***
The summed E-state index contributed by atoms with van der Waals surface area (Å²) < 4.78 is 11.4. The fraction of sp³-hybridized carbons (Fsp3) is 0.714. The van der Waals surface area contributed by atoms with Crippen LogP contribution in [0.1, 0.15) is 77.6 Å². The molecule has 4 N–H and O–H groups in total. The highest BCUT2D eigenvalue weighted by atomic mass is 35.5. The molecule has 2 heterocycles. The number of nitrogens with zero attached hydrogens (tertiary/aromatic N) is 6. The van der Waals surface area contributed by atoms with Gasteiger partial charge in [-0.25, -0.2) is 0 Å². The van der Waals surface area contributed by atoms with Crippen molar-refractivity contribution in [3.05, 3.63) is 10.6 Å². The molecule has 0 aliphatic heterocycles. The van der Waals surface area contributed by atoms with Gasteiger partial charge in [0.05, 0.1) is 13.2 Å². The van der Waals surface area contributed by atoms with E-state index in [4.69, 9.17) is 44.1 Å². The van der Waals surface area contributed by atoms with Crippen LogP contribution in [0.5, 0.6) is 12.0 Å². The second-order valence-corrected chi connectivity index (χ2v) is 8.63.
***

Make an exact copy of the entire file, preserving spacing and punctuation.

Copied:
The summed E-state index contributed by atoms with van der Waals surface area (Å²) < 4.78 is 11.4. The fraction of sp³-hybridized carbons (Fsp3) is 0.714. The van der Waals surface area contributed by atoms with Crippen LogP contribution in [0.1, 0.15) is 77.6 Å². The molecule has 4 N–H and O–H groups in total. The highest BCUT2D eigenvalue weighted by atomic mass is 35.5. The molecule has 2 heterocycles. The number of nitrogens with zero attached hydrogens (tertiary/aromatic N) is 6. The van der Waals surface area contributed by atoms with Gasteiger partial charge in [-0.25, -0.2) is 0 Å². The van der Waals surface area contributed by atoms with Crippen molar-refractivity contribution in [3.05, 3.63) is 10.6 Å². The molecule has 0 aliphatic heterocycles. The van der Waals surface area contributed by atoms with Gasteiger partial charge in [0.05, 0.1) is 13.2 Å². The van der Waals surface area contributed by atoms with E-state index in [4.69, 9.17) is 44.1 Å². The van der Waals surface area contributed by atoms with Crippen LogP contribution in [0.5, 0.6) is 12.0 Å². The second-order valence-corrected chi connectivity index (χ2v) is 8.63.